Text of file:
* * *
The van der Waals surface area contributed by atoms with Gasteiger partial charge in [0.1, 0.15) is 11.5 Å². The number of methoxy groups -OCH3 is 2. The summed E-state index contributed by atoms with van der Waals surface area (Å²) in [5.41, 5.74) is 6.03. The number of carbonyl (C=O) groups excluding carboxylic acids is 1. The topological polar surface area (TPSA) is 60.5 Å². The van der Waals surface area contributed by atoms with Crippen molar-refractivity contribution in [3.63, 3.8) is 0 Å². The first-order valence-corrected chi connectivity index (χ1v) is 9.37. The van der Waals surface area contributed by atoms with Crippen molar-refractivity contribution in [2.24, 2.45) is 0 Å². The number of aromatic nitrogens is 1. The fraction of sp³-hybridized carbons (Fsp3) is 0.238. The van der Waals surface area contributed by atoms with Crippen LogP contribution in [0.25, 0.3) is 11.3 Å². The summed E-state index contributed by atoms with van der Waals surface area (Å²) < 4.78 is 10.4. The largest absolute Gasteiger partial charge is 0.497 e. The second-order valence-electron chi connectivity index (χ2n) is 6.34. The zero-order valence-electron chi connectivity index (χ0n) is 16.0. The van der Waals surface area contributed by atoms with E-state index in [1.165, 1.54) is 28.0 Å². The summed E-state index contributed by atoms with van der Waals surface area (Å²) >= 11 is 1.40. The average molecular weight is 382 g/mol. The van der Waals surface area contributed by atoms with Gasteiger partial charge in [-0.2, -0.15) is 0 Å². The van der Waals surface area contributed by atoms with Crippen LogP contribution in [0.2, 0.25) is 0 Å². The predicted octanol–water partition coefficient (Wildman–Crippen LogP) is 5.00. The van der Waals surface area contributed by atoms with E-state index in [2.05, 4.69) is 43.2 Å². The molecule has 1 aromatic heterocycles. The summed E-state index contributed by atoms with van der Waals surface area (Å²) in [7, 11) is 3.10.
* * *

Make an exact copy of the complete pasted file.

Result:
The van der Waals surface area contributed by atoms with Gasteiger partial charge in [0.1, 0.15) is 11.5 Å². The number of methoxy groups -OCH3 is 2. The summed E-state index contributed by atoms with van der Waals surface area (Å²) in [5.41, 5.74) is 6.03. The number of carbonyl (C=O) groups excluding carboxylic acids is 1. The topological polar surface area (TPSA) is 60.5 Å². The van der Waals surface area contributed by atoms with Crippen molar-refractivity contribution in [3.63, 3.8) is 0 Å². The first-order valence-corrected chi connectivity index (χ1v) is 9.37. The van der Waals surface area contributed by atoms with Crippen molar-refractivity contribution in [2.24, 2.45) is 0 Å². The number of aromatic nitrogens is 1. The fraction of sp³-hybridized carbons (Fsp3) is 0.238. The van der Waals surface area contributed by atoms with Crippen LogP contribution in [0.25, 0.3) is 11.3 Å². The summed E-state index contributed by atoms with van der Waals surface area (Å²) < 4.78 is 10.4. The largest absolute Gasteiger partial charge is 0.497 e. The second-order valence-electron chi connectivity index (χ2n) is 6.34. The zero-order valence-electron chi connectivity index (χ0n) is 16.0. The van der Waals surface area contributed by atoms with E-state index in [1.165, 1.54) is 28.0 Å². The summed E-state index contributed by atoms with van der Waals surface area (Å²) >= 11 is 1.40. The average molecular weight is 382 g/mol. The van der Waals surface area contributed by atoms with Gasteiger partial charge in [-0.2, -0.15) is 0 Å². The van der Waals surface area contributed by atoms with Crippen LogP contribution in [0.2, 0.25) is 0 Å². The predicted octanol–water partition coefficient (Wildman–Crippen LogP) is 5.00. The van der Waals surface area contributed by atoms with E-state index in [2.05, 4.69) is 43.2 Å². The molecule has 1 aromatic heterocycles. The summed E-state index contributed by atoms with van der Waals surface area (Å²) in [7, 11) is 3.10.